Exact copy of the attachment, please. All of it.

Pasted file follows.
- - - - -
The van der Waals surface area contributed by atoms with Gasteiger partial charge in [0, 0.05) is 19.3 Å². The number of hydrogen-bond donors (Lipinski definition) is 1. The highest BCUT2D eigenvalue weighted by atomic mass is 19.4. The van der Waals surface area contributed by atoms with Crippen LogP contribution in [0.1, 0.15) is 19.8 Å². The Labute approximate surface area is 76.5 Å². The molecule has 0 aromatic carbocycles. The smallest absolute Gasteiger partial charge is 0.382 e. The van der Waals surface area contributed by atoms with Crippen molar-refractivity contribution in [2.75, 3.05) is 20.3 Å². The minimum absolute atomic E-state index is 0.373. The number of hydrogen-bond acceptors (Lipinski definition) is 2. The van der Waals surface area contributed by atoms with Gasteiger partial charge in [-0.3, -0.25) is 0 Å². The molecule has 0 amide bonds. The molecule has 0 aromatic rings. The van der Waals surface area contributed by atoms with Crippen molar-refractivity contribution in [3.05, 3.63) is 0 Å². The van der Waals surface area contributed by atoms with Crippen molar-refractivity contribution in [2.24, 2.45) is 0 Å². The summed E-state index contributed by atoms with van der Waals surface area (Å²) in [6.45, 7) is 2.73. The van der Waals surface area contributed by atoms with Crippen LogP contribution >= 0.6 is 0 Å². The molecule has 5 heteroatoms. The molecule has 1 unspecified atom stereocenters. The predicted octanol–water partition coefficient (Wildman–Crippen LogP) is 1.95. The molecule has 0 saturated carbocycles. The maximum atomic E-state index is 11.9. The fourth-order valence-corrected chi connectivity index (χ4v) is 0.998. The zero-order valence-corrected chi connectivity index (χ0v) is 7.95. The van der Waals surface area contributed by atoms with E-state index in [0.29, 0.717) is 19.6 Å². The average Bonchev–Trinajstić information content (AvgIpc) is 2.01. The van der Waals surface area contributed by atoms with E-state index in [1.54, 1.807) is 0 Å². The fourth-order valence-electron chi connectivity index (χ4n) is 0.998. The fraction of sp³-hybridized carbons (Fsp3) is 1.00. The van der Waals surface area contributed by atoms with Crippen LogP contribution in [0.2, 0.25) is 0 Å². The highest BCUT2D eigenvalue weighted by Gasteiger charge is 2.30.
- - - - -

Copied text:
The van der Waals surface area contributed by atoms with Gasteiger partial charge in [0, 0.05) is 19.3 Å². The number of hydrogen-bond donors (Lipinski definition) is 1. The highest BCUT2D eigenvalue weighted by atomic mass is 19.4. The van der Waals surface area contributed by atoms with Crippen LogP contribution in [0.1, 0.15) is 19.8 Å². The Labute approximate surface area is 76.5 Å². The molecule has 0 aromatic carbocycles. The smallest absolute Gasteiger partial charge is 0.382 e. The van der Waals surface area contributed by atoms with Crippen molar-refractivity contribution in [2.75, 3.05) is 20.3 Å². The minimum absolute atomic E-state index is 0.373. The number of hydrogen-bond acceptors (Lipinski definition) is 2. The van der Waals surface area contributed by atoms with Gasteiger partial charge in [-0.3, -0.25) is 0 Å². The molecule has 0 amide bonds. The molecule has 0 aromatic rings. The van der Waals surface area contributed by atoms with Crippen molar-refractivity contribution in [3.05, 3.63) is 0 Å². The van der Waals surface area contributed by atoms with Crippen molar-refractivity contribution in [2.24, 2.45) is 0 Å². The summed E-state index contributed by atoms with van der Waals surface area (Å²) in [6.45, 7) is 2.73. The van der Waals surface area contributed by atoms with Crippen LogP contribution >= 0.6 is 0 Å². The molecule has 5 heteroatoms. The molecule has 1 unspecified atom stereocenters. The predicted octanol–water partition coefficient (Wildman–Crippen LogP) is 1.95. The molecule has 0 saturated carbocycles. The maximum atomic E-state index is 11.9. The fourth-order valence-corrected chi connectivity index (χ4v) is 0.998. The zero-order valence-corrected chi connectivity index (χ0v) is 7.95. The van der Waals surface area contributed by atoms with E-state index in [0.29, 0.717) is 19.6 Å². The average Bonchev–Trinajstić information content (AvgIpc) is 2.01. The van der Waals surface area contributed by atoms with E-state index in [1.54, 1.807) is 0 Å². The fourth-order valence-electron chi connectivity index (χ4n) is 0.998. The fraction of sp³-hybridized carbons (Fsp3) is 1.00. The van der Waals surface area contributed by atoms with Crippen LogP contribution in [0.2, 0.25) is 0 Å². The highest BCUT2D eigenvalue weighted by Gasteiger charge is 2.30.